Despite cogent critiques, the long-durée history of science continues to be understood in public discussion largely as a sequence of conceptual revolutions. A focus on revolutionary changes within science involves a displacement, in which epistemic violence occurs within scientific communities rather than through the colonial and imperial encounters in which knowledge was forged. This is damaging both to the reputation of contemporary science (which is currently under attack anyway) and to understandings of the place of science in history. It has only gradually become possible, for example, to see the conquest of the Americas in the 1500s and the emergence of colonial empires in the 1800s as key episodes in the simultaneous emergence of Western power and scientific forms of enquiry. The narratives of resistance, exchange and subjugation involved in these new stories are rapidly providing an alternative—important for engaging audiences and suggesting new research questions—but they cannot be maintained simply by adapting the old historiography.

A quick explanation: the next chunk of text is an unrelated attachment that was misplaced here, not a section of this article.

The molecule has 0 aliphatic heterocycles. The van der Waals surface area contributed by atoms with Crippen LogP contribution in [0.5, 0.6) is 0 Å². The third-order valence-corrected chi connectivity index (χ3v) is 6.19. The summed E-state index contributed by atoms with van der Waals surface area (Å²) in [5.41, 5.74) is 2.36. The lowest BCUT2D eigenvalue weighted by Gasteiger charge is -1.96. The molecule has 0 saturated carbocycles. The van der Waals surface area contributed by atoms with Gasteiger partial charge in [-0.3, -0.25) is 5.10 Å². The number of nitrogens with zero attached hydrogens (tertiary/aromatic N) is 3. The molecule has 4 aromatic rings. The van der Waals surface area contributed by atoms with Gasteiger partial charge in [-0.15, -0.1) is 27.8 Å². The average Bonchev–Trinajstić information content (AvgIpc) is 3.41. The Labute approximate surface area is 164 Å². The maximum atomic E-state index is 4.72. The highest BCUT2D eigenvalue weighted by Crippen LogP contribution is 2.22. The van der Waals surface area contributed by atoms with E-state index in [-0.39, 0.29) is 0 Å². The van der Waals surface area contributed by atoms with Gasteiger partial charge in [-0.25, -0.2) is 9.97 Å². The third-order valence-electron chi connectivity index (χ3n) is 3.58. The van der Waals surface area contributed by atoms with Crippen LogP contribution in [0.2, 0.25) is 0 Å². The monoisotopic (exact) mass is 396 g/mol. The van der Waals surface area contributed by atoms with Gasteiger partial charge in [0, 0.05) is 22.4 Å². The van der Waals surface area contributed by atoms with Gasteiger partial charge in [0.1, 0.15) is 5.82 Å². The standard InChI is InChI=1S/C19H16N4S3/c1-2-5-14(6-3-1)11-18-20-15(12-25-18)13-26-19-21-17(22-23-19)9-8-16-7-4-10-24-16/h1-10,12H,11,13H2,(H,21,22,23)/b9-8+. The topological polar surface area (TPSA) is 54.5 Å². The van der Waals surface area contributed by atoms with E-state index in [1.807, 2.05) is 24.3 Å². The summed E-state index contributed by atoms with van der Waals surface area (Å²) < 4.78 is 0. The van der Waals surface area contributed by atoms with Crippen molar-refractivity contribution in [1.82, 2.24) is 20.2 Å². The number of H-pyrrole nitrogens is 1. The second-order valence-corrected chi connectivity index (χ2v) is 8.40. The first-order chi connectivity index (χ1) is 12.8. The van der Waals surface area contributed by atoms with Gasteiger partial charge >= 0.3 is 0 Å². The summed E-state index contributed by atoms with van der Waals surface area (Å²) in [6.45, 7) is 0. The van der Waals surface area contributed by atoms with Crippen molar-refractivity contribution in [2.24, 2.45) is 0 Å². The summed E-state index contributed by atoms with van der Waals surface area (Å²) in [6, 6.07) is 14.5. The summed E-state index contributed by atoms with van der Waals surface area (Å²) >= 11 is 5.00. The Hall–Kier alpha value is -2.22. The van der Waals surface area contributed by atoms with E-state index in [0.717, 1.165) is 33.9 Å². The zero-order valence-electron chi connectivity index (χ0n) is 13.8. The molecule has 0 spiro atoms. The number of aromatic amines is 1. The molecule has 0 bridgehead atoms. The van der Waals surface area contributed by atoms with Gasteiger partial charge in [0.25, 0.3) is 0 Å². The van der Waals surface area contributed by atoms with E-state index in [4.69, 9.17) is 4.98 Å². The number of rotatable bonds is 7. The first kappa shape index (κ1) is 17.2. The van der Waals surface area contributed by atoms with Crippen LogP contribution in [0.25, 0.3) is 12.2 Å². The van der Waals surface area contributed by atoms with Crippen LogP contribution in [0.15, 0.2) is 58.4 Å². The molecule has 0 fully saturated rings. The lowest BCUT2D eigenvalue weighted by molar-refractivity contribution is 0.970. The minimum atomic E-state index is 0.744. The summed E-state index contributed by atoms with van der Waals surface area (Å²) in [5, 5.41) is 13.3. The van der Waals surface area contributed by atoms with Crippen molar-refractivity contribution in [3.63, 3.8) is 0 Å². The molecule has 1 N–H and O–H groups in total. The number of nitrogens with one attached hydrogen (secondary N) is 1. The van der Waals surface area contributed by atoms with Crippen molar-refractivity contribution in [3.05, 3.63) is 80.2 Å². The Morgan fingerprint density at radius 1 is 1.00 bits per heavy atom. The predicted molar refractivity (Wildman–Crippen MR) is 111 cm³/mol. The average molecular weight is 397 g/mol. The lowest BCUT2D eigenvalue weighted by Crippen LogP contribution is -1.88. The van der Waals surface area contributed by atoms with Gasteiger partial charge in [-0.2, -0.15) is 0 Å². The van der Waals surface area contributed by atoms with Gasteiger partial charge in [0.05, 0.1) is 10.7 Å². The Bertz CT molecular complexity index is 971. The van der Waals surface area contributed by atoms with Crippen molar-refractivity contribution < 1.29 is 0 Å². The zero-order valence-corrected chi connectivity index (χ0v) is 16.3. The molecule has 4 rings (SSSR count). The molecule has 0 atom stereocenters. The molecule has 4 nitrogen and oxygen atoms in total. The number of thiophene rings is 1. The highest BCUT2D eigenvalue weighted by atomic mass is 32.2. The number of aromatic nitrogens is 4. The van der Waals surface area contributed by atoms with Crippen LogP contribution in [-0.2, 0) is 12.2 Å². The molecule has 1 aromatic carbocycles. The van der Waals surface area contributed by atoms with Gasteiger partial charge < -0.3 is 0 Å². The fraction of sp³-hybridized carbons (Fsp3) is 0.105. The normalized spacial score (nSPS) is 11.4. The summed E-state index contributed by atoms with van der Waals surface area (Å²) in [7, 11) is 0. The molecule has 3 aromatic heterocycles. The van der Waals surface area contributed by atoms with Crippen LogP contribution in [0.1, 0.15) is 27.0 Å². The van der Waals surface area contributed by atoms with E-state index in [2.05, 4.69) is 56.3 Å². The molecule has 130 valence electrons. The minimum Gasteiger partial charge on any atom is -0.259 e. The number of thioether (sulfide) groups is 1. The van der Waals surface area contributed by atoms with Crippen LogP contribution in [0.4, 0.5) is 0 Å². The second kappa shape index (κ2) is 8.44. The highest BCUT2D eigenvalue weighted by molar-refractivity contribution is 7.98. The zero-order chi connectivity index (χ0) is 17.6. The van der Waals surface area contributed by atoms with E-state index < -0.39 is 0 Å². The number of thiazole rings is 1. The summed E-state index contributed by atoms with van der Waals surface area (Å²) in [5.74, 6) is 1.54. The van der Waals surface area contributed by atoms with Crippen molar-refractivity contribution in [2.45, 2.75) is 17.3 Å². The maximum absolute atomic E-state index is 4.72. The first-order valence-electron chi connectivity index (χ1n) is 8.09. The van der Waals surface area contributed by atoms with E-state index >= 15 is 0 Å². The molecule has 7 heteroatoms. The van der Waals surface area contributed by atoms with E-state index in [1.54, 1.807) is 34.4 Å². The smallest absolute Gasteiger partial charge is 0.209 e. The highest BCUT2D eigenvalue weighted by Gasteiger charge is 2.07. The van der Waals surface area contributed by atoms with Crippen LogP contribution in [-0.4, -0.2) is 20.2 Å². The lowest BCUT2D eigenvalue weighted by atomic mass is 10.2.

Jim Secord, Emeritus Professor at the University of Cambridge